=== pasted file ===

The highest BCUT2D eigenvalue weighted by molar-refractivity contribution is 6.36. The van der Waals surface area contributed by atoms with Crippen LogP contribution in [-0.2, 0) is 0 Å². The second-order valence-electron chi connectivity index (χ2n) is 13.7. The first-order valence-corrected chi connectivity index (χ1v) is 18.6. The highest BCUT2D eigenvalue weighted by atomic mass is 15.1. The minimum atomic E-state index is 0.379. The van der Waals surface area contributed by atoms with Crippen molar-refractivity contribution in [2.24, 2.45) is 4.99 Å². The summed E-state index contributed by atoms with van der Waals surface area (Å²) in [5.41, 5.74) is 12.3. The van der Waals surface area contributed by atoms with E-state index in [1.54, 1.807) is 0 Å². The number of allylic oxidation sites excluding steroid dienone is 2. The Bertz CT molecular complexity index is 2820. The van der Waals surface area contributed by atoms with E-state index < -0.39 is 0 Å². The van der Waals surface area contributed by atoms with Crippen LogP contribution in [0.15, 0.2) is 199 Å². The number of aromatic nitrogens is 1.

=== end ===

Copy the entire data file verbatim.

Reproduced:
The highest BCUT2D eigenvalue weighted by molar-refractivity contribution is 6.36. The van der Waals surface area contributed by atoms with Crippen LogP contribution in [-0.2, 0) is 0 Å². The second-order valence-electron chi connectivity index (χ2n) is 13.7. The first-order valence-corrected chi connectivity index (χ1v) is 18.6. The highest BCUT2D eigenvalue weighted by atomic mass is 15.1. The minimum atomic E-state index is 0.379. The van der Waals surface area contributed by atoms with Crippen molar-refractivity contribution in [2.24, 2.45) is 4.99 Å². The summed E-state index contributed by atoms with van der Waals surface area (Å²) in [5.41, 5.74) is 12.3. The van der Waals surface area contributed by atoms with E-state index in [1.54, 1.807) is 0 Å². The number of allylic oxidation sites excluding steroid dienone is 2. The Bertz CT molecular complexity index is 2820. The van der Waals surface area contributed by atoms with E-state index < -0.39 is 0 Å². The van der Waals surface area contributed by atoms with Crippen LogP contribution in [0.15, 0.2) is 199 Å². The number of aromatic nitrogens is 1.